Ants are capable of traveling in a very organized and efficient way to a source of food despite having to coordinate the movement of thousands. They communicate in ways that we still don’t fully understand. So what do ants have to do with the latest drone technology? Well imagine this a group of drones working
Ants are capable of traveling in a very organized and efficient way to a source of food despite having to coordinate the movement of thousands. They communicate in ways that we still don’t fully understand. So what do ants have to do with the latest drone technology? Well imagine this a group of drones working together like a colony of ants to get a job done.
Let’s say you are out one day flying your autonomous quadcopter and you then decide to put it in loiter mode for easy flying. You input commands for it to fly to certain waypoints and water some plants you have in your backyard. Sounds easy enough right?
Sure, but let’s up the ante a bit. Now you want a second quadcopter to simultaneously perform the same task in order to finish the job twice as fast. How would you as the pilot coordinate two separate drones that are performing the same task without crashing into one another? How would you prevent them from watering the same plant twice?
These are the types of problems a robotic swarms research group from University of Washington in Seattle is determined to solve. They’re working to create robotic swarm algorithms that could be used for controlling multiple drones simultaneously. Inspired by how critters – such as ants or bees – are able to perform common tasks with a group mentality, swarm robotics is a study that deals with the coordination of multiple robotics and how they interact with one another when trying to get something done together.
Why We Need Robotic Swarms: Search and Rescue Missions and More
Let’s start by clarifying that swarm robotics algorithms will most likely be applied primarily to multicopters and not to fixed wing UAVs. This is because the dynamics are much simpler for a multicopter than they are for fixed wing aircraft. Multicopters greatly simplify the algorithms for robotic swarms as you don’t need to take into account more complicated fixed wing aircraft dynamics equations.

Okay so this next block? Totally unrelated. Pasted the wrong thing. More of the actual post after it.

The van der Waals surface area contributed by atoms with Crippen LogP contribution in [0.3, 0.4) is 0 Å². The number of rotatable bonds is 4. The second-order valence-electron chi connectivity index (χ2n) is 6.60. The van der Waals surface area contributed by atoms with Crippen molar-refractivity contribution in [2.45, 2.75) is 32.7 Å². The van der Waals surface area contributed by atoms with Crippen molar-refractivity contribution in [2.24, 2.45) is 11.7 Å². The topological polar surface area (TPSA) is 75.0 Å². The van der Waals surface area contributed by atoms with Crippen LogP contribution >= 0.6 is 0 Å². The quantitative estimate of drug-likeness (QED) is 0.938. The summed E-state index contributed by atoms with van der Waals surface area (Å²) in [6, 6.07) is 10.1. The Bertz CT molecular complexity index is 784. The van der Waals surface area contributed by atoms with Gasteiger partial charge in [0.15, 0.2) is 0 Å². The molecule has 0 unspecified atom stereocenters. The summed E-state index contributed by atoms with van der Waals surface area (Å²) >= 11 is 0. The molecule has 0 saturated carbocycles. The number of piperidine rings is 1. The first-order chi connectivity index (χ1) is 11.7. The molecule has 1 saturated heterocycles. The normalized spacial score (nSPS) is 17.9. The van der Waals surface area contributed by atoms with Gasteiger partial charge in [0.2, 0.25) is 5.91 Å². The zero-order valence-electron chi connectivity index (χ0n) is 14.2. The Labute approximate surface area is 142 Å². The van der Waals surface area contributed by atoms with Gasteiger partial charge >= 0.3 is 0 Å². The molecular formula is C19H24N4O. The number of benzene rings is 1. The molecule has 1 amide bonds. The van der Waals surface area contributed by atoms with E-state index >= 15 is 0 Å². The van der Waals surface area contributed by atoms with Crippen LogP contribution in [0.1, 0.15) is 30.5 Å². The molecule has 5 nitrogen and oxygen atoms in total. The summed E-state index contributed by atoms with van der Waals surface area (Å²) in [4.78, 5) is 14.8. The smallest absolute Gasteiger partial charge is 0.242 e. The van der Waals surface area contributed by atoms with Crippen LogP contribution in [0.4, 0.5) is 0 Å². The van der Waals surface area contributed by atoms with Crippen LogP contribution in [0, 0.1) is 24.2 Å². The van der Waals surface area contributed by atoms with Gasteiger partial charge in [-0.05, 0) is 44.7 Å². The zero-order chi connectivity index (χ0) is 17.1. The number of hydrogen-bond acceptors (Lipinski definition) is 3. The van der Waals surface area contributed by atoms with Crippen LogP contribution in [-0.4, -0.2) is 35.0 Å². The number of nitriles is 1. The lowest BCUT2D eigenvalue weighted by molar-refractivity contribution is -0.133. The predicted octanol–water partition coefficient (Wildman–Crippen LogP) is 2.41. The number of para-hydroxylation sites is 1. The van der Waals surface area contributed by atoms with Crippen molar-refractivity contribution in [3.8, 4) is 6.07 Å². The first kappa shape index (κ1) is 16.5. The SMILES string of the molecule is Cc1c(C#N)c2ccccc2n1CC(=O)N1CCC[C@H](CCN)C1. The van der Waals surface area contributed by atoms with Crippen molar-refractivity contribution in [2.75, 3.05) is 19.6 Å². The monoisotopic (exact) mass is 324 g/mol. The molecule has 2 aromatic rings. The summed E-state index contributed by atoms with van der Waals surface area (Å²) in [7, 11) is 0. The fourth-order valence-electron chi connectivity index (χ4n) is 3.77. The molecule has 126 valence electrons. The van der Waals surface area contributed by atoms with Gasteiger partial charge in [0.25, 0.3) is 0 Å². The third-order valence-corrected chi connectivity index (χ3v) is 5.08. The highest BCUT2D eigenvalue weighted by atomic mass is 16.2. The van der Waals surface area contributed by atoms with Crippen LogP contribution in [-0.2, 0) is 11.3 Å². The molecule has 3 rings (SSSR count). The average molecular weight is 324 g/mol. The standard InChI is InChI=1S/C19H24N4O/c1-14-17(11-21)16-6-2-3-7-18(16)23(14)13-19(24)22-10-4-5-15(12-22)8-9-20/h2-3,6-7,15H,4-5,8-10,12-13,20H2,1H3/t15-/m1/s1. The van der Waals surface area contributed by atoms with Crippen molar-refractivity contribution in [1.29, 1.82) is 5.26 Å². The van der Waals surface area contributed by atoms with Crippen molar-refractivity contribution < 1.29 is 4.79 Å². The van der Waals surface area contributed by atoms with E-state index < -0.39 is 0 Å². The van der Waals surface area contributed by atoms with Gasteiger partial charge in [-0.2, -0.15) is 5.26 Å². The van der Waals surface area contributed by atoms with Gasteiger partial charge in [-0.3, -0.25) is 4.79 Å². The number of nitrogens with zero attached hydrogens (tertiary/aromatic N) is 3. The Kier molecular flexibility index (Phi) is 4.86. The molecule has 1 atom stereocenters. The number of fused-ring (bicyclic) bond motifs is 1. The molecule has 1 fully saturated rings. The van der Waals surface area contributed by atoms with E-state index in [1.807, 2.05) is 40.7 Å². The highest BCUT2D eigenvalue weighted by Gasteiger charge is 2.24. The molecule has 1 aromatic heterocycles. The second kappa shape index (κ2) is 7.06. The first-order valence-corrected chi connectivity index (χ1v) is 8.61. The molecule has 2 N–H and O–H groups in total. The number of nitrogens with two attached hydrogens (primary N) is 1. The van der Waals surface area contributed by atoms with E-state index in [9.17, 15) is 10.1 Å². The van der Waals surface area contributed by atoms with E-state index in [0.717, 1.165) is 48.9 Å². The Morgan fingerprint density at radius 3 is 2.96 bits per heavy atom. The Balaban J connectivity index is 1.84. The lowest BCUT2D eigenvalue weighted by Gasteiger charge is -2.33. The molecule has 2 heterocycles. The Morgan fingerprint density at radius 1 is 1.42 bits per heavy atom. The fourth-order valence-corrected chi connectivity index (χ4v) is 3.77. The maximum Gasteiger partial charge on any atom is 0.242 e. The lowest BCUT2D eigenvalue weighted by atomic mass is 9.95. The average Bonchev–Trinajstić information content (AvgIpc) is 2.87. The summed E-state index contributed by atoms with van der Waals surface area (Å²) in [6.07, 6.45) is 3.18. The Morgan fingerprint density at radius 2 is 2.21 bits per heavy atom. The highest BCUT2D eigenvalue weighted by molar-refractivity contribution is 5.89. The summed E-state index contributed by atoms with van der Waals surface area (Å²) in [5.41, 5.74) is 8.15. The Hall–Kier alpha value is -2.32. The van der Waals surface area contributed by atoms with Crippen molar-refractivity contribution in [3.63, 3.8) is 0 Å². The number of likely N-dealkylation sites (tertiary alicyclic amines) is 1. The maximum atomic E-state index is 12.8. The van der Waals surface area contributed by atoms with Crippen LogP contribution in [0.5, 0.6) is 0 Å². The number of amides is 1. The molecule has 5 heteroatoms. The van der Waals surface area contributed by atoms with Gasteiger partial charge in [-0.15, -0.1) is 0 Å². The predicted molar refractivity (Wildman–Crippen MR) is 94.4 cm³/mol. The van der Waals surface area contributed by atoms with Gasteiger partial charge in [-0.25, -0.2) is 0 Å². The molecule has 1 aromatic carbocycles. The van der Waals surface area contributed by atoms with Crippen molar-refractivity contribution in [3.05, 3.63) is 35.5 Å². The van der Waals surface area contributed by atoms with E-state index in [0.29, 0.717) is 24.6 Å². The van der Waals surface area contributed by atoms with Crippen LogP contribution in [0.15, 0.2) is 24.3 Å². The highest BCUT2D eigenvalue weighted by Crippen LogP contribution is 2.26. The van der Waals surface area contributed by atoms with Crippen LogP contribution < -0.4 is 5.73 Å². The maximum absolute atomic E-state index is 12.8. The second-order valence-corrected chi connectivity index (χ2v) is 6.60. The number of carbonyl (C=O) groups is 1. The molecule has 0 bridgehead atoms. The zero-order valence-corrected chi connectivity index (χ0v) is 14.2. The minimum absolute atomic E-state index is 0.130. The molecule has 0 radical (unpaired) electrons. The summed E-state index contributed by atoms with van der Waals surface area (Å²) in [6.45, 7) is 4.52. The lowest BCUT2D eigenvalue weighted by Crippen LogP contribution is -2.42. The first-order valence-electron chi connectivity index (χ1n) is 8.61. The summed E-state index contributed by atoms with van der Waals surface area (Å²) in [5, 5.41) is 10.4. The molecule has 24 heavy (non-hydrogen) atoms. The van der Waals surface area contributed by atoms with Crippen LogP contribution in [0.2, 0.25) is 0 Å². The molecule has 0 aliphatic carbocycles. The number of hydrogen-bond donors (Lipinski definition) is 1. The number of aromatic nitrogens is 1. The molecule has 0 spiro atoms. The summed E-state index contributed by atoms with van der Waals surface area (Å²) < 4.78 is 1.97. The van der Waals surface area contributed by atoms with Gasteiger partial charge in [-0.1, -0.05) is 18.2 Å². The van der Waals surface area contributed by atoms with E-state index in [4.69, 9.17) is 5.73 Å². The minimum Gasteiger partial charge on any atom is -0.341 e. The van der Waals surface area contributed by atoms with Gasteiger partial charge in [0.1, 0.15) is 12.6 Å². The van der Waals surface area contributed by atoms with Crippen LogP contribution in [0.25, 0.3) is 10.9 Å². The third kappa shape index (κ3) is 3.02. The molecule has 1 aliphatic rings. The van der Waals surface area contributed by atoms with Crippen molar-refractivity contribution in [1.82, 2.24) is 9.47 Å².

Now that that technical caveat is out of the way, let’s explore some ideas for where this technology may be used in the near future.
- Search and Rescue Missions: Search and rescue UAVs could fly in efficient formations to cover large areas when searching for missing people. More drones equates to much quicker task completion in general.
- Networks of Ambulance Drones: There have already been researchers experimenting with ambulance drones. Networks of these UAVs may be needed with built-in swarm algorithms to control them all. Just as flocks of birds are able to communicate to avoid crashing into each other, we need our drones to do the same.
- Forestry: Networks of drone tree planters may be put into effect to help with reforestation. After all, in this case, more drones may make for healthier ecosystems, faster.
These are currently drone dreams and not yet reality. As it stands, it is not cost effective for the average user to purchase swarms of drones to do an agricultural task for example. This may change however as drones only become cheaper.
People are Already Finding Cool Jobs in this Drone Technology Field
If you’re already a drone pilot and/or working in robotics, perhaps you’ve thought that your interests could be put to good use by combining them. Here are the different ways you may be able to get into robotic swarm applications for drones.
- Software Engineer: Experienced mission coordinators will work with complex software that uses consensus algorithms to control swarms of robots. However, the average consumer will not want to learn how to use complex software just to be able to water their plants with a swarm of drones. For them, software engineers will need to program user-friendly interfaces that any average person could use.
- Mechanical/Aerospace Engineers: Even though the dynamics of multicopters are simplified, we still need work in the stability and control for different UAVs. More demanding consensus algorithms will need more precise stability and control of the swarms. What’s more, different UAVs will require different equations to work within swarm dynamics. In other words, the level of difficulty in gaining stability and control of any given of a swarm of robots will have a direct impact on how complicated the consensus algorithms will be.
- Swarm Robotics Software Developers (Or Mission Coordinators): Even though the software will be more user friendly, commercial software will require a higher skill level and more training than the average drone software. This will open many new job openings for skilled pilots.
Certainly more exciting job opportunities will develop in this arena as the industry expands. Swarm robotics is an exciting multidisciplinary field with many potential future applications. It may just be that some time in the future, you’ll have your very own lawn mowed by a bunch of drones with just a press of a button on your smartphone.
If you’re already working in robotic swarms for UAVs, we want your story! Contact us to be interviewed for our news magazine.
Image via Flickr: NK | Photography